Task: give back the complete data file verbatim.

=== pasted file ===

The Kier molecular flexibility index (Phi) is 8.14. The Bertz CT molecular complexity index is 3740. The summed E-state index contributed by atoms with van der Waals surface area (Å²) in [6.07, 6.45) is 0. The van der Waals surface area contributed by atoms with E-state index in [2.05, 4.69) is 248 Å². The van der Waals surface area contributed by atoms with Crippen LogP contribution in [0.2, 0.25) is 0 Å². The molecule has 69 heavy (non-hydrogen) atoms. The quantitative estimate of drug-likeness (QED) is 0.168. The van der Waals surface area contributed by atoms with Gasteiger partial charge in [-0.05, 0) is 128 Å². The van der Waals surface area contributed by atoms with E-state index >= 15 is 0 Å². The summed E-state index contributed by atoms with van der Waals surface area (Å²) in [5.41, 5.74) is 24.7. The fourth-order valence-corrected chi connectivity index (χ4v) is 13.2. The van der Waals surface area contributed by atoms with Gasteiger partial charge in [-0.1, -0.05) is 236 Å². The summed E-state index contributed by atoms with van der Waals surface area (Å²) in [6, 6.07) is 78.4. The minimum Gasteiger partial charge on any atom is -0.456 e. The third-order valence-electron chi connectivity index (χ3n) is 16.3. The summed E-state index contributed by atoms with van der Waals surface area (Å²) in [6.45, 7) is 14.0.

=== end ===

The Kier molecular flexibility index (Phi) is 8.14. The Bertz CT molecular complexity index is 3740. The summed E-state index contributed by atoms with van der Waals surface area (Å²) in [6.07, 6.45) is 0. The van der Waals surface area contributed by atoms with E-state index in [2.05, 4.69) is 248 Å². The van der Waals surface area contributed by atoms with Crippen LogP contribution in [0.2, 0.25) is 0 Å². The molecule has 69 heavy (non-hydrogen) atoms. The quantitative estimate of drug-likeness (QED) is 0.168. The van der Waals surface area contributed by atoms with Gasteiger partial charge in [-0.05, 0) is 128 Å². The van der Waals surface area contributed by atoms with E-state index >= 15 is 0 Å². The summed E-state index contributed by atoms with van der Waals surface area (Å²) in [5.41, 5.74) is 24.7. The fourth-order valence-corrected chi connectivity index (χ4v) is 13.2. The van der Waals surface area contributed by atoms with Gasteiger partial charge in [-0.1, -0.05) is 236 Å². The summed E-state index contributed by atoms with van der Waals surface area (Å²) in [6, 6.07) is 78.4. The minimum Gasteiger partial charge on any atom is -0.456 e. The third-order valence-electron chi connectivity index (χ3n) is 16.3. The summed E-state index contributed by atoms with van der Waals surface area (Å²) in [6.45, 7) is 14.0.